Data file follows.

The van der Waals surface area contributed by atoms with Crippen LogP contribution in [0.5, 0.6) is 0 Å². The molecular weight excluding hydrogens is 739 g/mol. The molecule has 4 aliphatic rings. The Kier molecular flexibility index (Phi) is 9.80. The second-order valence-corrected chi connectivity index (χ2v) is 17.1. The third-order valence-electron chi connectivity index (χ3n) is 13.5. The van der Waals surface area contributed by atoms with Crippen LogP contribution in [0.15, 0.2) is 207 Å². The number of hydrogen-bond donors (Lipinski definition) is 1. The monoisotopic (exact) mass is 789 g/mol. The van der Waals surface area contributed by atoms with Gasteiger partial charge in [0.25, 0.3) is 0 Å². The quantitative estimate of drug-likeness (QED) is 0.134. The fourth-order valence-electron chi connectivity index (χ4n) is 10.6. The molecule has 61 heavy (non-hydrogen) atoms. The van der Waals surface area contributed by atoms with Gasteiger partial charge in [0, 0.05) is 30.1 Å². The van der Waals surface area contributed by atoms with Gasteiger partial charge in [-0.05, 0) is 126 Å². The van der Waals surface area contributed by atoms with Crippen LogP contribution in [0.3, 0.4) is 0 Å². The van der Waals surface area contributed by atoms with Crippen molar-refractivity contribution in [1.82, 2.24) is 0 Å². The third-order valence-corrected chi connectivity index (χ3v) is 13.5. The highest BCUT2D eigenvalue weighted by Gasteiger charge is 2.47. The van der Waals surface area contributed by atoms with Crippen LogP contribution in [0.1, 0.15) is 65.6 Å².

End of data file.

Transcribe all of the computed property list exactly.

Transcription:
The van der Waals surface area contributed by atoms with Crippen LogP contribution in [0.5, 0.6) is 0 Å². The molecular weight excluding hydrogens is 739 g/mol. The molecule has 4 aliphatic rings. The Kier molecular flexibility index (Phi) is 9.80. The second-order valence-corrected chi connectivity index (χ2v) is 17.1. The third-order valence-electron chi connectivity index (χ3n) is 13.5. The van der Waals surface area contributed by atoms with Crippen LogP contribution in [0.15, 0.2) is 207 Å². The number of hydrogen-bond donors (Lipinski definition) is 1. The monoisotopic (exact) mass is 789 g/mol. The van der Waals surface area contributed by atoms with Gasteiger partial charge in [0.25, 0.3) is 0 Å². The quantitative estimate of drug-likeness (QED) is 0.134. The fourth-order valence-electron chi connectivity index (χ4n) is 10.6. The molecule has 61 heavy (non-hydrogen) atoms. The van der Waals surface area contributed by atoms with Gasteiger partial charge in [0, 0.05) is 30.1 Å². The van der Waals surface area contributed by atoms with Gasteiger partial charge in [-0.05, 0) is 126 Å². The van der Waals surface area contributed by atoms with Crippen LogP contribution in [0.3, 0.4) is 0 Å². The van der Waals surface area contributed by atoms with Crippen molar-refractivity contribution in [1.82, 2.24) is 0 Å². The third-order valence-corrected chi connectivity index (χ3v) is 13.5. The highest BCUT2D eigenvalue weighted by Gasteiger charge is 2.47. The van der Waals surface area contributed by atoms with Crippen LogP contribution in [0.1, 0.15) is 65.6 Å².